I have been speaking to a few of my friends lately who regularly lament the machinations of their top management. Apparently a lot of their actions are not "the right thing" for the employees. A lot of them (the senior management) seem to be doing things that don't seem to be in the benefit of the company as a whole.
I can understand their anguish and frustration. What I do not understand is their surprise.
See doing the right thing requires altruism. You have to want to do something that is good for others, without a regard for what benefit or cost it may bring you. Altruism is a scarce virtue among humans in general, and given the fact that the echelons of senior management are populated mainly by conniving weasels, we can safely assume that in that rarefied atmosphere it is, even more dismayingly, absent.
For all the talk of values and shareholders, the thing that drives managers is 'what's in it for me?' (And in this post when I say managers I mean the top two or three levels of the company)
Every one of them is out to further his own fief, and satiate his giant ego. There are three reasons why these people will not do the right thing. I tried to explain these three items to my deluded friend yesterday, and I will repeat the gist of them here.
One point per post coz otherwise it's too long...
And today's point is:
1. Doing the right thing is hard
A lot of what is touted as the "right thing to do" is simple to say but very difficult to execute. For example - take maddening phrase "Pay for performance". Sounds deceptively simple and seems hard to think of an argument against it. But what a bitch to execute! The devil, as usual, is in the details - residing in the weeds where these philosophies are implemented, not in the clouds where they are formulated. Consultants and their management books often talk about promoting your stars and weeding out your laggards. Great idea. But there are a few complications in implementation.
First is identifying the stars. Who is a star? Someone who did a good job this year? This past six months? Think about the Indian cricket team. Who is your star? Ask ten people to cut the Indian team into the common five performance categories. I bet you get at least 5 different answers or categorizations. Same thing in organizations. Although all the books and papers tell you that you should define the job, set objective goals and so on, all that is terribly difficult to do in a business. Situations change, goals change, and frankly if managers were to do a fair enough job, that would take about 50% of their time. And they just don't spend that much time on it. So they go by gut feel and recency effects - see one admission here.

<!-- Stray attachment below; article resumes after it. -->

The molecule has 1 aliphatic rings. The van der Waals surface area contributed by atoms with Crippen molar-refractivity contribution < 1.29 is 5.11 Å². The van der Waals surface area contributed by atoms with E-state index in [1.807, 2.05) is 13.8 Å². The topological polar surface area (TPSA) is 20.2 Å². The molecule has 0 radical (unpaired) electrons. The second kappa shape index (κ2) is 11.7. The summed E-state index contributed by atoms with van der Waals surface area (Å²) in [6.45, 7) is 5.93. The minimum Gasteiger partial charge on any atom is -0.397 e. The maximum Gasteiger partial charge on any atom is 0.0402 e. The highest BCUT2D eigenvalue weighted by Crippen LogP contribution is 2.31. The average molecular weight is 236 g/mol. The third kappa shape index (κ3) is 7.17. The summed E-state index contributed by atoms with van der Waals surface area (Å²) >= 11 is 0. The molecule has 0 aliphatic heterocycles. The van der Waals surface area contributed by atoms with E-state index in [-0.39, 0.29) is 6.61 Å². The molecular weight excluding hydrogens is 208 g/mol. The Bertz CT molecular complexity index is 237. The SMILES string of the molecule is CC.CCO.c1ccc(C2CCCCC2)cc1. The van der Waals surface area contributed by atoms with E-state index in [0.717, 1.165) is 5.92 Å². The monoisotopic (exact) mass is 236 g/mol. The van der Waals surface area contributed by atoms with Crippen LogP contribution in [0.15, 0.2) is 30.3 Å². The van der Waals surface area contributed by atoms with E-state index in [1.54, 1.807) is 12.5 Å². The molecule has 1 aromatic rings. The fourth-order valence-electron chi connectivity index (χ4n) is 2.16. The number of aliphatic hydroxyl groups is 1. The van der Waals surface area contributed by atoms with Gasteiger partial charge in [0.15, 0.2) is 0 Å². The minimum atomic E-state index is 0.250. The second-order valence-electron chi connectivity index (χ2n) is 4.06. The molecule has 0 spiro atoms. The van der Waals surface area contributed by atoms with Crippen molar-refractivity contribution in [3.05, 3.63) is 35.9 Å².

Second problem - how to rate. Forcing a normal (Gaussian) distribution for the 5 categories is hogwash. The groups that the distribution are forced upon are neither random, nor independent, and sometimes not even large enough to justify the expected fit even in theory (see Central Limit Theorem). Even if the distribution expected is not Gaussian, How much thought do you think your organization put into your distribution? Can they explain to you why 10% of the organization should be in the bottom category while only 5 at the very top (or vice-versa?)
Third problem - How much to differentiate. Say you got 5 categories. You're giving your top category guys a 20% raise, and your bottom guys a 0. What about the guys in the middle? 10? 15? 18.6? It's not a trivial discussion. Sure you should love and nurture your top guys and weed out your bottom performers, but what should you do about the bulk in the middle? The last thing you want to do is shit on them because they provide the raw horsepower that your stars need to get their results. I think you should love them too. Maybe not as much as your top guys, but hey, share the love.
So the point is, it's all nice to say the managers should do the right thing. But given how hard it is, do you think they will do it? That brings me to the next point.